Jim McCants took green tea capsules in a drive to get healthy in middle age. His doctors now say they left him needing an urgent liver transplanting, writes the BBC’s Tristan Quinn.
It should have been one of the most wonderful days of his life. But Jim McCants lookings back on his youngest son’s high school graduation with mixed emotions. As he sat down next to his wife Cathleen in the university auditorium, just outside Dallas, Texas, she turned to look at him.
“She said ‘Do you feel OK? ‘” Jim remembers. “I said, ‘Yeah I are you all right, why? ‘ ‘Your face is yellow, your eyes are yellow, you seem terrible.’ When I seemed in the mirror it was shocking.”
It was shocking partly because Jim, then 50, had been working on improving his lifestyle and losing weight, focusing on eating more healthily and taking regular exercise.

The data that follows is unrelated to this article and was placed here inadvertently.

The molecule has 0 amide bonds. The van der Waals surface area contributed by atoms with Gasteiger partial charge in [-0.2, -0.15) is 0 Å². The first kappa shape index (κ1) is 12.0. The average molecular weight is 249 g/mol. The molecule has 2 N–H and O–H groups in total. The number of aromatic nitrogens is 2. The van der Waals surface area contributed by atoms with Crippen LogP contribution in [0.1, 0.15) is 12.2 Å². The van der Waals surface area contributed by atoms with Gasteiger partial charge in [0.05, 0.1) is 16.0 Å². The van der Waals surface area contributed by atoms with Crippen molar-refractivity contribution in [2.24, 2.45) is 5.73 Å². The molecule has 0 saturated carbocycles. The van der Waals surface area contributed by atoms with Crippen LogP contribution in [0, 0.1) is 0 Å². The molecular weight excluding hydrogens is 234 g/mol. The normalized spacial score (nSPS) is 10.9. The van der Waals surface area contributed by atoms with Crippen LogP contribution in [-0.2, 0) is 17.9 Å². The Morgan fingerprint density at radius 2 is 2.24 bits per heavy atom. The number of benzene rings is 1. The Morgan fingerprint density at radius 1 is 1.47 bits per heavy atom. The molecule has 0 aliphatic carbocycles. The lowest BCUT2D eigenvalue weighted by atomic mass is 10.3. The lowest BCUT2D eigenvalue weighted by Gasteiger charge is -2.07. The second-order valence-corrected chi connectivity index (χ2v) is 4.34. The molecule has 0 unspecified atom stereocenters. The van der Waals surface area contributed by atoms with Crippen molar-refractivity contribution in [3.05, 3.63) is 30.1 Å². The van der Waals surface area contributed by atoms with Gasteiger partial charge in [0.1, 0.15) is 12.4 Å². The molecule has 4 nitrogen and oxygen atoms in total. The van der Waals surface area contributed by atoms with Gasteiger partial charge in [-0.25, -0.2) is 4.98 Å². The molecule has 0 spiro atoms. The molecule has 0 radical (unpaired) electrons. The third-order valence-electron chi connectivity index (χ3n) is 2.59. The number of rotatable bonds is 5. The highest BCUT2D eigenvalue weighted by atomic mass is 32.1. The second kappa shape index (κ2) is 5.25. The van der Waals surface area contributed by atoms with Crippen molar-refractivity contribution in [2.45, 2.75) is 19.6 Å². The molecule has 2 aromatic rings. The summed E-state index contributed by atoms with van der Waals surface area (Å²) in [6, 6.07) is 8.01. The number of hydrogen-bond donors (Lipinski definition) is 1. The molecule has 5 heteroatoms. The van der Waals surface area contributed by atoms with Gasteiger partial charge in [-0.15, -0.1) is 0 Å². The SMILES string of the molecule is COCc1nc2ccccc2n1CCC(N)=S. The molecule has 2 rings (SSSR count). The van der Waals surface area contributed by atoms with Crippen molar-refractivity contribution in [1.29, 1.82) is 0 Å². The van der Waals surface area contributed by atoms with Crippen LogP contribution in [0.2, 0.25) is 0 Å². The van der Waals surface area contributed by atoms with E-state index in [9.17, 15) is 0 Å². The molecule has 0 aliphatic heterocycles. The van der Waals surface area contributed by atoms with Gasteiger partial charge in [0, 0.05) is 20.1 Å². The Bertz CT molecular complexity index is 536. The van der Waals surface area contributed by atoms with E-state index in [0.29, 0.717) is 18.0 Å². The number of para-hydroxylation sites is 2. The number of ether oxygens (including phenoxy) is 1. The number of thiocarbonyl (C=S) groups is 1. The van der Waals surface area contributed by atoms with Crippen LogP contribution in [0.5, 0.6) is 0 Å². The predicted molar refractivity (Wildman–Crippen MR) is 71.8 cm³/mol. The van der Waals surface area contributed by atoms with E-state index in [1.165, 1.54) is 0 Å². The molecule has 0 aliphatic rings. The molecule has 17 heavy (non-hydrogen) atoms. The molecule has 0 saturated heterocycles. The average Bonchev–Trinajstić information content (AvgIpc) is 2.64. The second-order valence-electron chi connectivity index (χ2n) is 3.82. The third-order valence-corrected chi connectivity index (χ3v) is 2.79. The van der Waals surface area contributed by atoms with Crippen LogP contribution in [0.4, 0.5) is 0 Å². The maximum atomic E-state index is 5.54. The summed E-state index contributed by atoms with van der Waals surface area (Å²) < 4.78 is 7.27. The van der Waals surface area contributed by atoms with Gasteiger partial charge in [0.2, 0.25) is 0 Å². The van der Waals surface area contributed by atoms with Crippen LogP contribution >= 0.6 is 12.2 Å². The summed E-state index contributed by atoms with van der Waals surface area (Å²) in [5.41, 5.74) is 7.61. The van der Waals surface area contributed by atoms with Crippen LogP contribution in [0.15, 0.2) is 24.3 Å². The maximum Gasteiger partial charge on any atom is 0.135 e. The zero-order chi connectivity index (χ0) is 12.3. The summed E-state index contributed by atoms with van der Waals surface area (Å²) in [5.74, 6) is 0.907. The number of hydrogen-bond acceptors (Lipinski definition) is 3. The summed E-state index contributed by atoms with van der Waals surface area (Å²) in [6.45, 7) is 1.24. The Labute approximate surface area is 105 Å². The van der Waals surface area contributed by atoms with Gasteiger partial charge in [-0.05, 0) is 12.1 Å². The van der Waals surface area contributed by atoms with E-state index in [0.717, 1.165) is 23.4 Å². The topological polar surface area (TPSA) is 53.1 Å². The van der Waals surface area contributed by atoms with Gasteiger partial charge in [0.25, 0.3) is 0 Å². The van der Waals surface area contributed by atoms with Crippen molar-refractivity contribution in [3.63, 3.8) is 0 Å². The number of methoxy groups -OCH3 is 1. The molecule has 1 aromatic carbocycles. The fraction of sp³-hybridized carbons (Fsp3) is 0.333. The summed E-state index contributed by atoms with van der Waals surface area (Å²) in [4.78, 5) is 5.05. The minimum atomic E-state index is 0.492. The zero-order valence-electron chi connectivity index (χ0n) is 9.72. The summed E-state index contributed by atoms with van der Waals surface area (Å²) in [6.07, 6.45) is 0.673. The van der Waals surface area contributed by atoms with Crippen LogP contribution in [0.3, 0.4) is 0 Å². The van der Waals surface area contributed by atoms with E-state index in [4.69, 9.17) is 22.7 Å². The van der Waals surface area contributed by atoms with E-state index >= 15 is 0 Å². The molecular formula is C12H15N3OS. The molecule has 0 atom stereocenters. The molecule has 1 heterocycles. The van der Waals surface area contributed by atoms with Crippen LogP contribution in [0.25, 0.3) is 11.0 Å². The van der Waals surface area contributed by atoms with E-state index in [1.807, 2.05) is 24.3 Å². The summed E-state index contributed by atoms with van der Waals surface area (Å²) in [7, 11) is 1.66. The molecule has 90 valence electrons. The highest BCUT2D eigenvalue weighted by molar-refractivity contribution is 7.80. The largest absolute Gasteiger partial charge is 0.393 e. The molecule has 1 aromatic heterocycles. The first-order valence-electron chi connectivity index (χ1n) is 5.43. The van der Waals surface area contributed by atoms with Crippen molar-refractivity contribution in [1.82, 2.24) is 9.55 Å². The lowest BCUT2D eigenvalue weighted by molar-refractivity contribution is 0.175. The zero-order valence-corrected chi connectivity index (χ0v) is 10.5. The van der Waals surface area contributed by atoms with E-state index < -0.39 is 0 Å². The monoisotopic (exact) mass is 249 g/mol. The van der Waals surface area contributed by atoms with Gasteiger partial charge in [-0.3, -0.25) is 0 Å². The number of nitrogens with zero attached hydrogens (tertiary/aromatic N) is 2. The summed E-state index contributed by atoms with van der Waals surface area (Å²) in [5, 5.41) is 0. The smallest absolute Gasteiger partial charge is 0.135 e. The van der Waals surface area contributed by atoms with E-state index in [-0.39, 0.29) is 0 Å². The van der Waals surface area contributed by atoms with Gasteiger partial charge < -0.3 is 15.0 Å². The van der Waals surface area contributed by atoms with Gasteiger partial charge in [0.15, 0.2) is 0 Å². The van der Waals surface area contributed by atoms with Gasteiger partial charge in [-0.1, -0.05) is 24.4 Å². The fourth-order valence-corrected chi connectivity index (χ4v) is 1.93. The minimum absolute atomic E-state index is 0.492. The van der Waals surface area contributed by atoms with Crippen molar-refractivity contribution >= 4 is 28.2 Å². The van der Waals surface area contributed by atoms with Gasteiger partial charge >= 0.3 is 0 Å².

“My dad had a heart attack at aged 59 and he did not make it, ” says Jim. “There’s a lot that he missed out on with the americans and I was determined to do what I can to take care of myself as best I can, so that I don’t miss out.”
But soon after his son’s graduation, Jim was admitted to hospital with a suspected liver trauma.
Trying to identify the cause of Jim’s liver injury, those treating him ruled out alcohol.
“For the last 30 years I drank maybe a six-pack of beer a year , no wine. So alcohol was not a big part of my life, ” Jim says.
They also ruled out prescription drugs – he wasn’t taking any at the time – and smoking, something he had never done.
“Then my hepatologist drilled in to, ‘What about any over-the-counter supplements? ‘” says Jim.
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Watch Vitamin pills: Miracle or Myth? on Horizon, on BBC Two, at 21:00 on Thursday 25 October
As part of his mid-life health kick, Jim had started taking a green tea supplement because he had heard it might have cardiac benefits. These supplements have grown in popularity in recent years, often breathlessly promoted online for their antioxidant benefits, and their supposed ability to aid weight loss and prevent cancer.